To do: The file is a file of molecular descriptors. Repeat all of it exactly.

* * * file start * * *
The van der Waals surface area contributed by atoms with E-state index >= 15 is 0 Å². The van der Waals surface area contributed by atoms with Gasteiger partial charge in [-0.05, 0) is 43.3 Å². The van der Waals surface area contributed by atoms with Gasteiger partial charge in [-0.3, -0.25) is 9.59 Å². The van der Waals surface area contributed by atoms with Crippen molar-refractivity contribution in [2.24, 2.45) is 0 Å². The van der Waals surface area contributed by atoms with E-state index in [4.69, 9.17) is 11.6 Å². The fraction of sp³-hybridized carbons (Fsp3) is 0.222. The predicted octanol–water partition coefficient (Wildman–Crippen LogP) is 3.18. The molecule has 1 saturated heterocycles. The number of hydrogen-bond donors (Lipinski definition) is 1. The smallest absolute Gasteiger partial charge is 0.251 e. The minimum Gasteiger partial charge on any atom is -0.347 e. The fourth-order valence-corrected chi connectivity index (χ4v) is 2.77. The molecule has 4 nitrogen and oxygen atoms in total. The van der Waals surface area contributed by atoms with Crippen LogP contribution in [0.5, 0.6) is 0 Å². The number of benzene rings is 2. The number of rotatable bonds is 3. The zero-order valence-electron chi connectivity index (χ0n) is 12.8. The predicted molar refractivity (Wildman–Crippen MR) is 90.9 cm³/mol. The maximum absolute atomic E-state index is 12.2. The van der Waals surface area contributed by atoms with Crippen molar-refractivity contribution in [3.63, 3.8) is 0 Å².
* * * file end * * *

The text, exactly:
The van der Waals surface area contributed by atoms with E-state index >= 15 is 0 Å². The van der Waals surface area contributed by atoms with Gasteiger partial charge in [-0.05, 0) is 43.3 Å². The van der Waals surface area contributed by atoms with Gasteiger partial charge in [-0.3, -0.25) is 9.59 Å². The van der Waals surface area contributed by atoms with Crippen molar-refractivity contribution in [2.24, 2.45) is 0 Å². The van der Waals surface area contributed by atoms with E-state index in [4.69, 9.17) is 11.6 Å². The fraction of sp³-hybridized carbons (Fsp3) is 0.222. The predicted octanol–water partition coefficient (Wildman–Crippen LogP) is 3.18. The molecule has 1 saturated heterocycles. The number of hydrogen-bond donors (Lipinski definition) is 1. The smallest absolute Gasteiger partial charge is 0.251 e. The minimum Gasteiger partial charge on any atom is -0.347 e. The fourth-order valence-corrected chi connectivity index (χ4v) is 2.77. The molecule has 4 nitrogen and oxygen atoms in total. The van der Waals surface area contributed by atoms with Crippen LogP contribution in [0.5, 0.6) is 0 Å². The number of benzene rings is 2. The number of rotatable bonds is 3. The zero-order valence-electron chi connectivity index (χ0n) is 12.8. The predicted molar refractivity (Wildman–Crippen MR) is 90.9 cm³/mol. The maximum absolute atomic E-state index is 12.2. The van der Waals surface area contributed by atoms with Crippen molar-refractivity contribution in [3.63, 3.8) is 0 Å².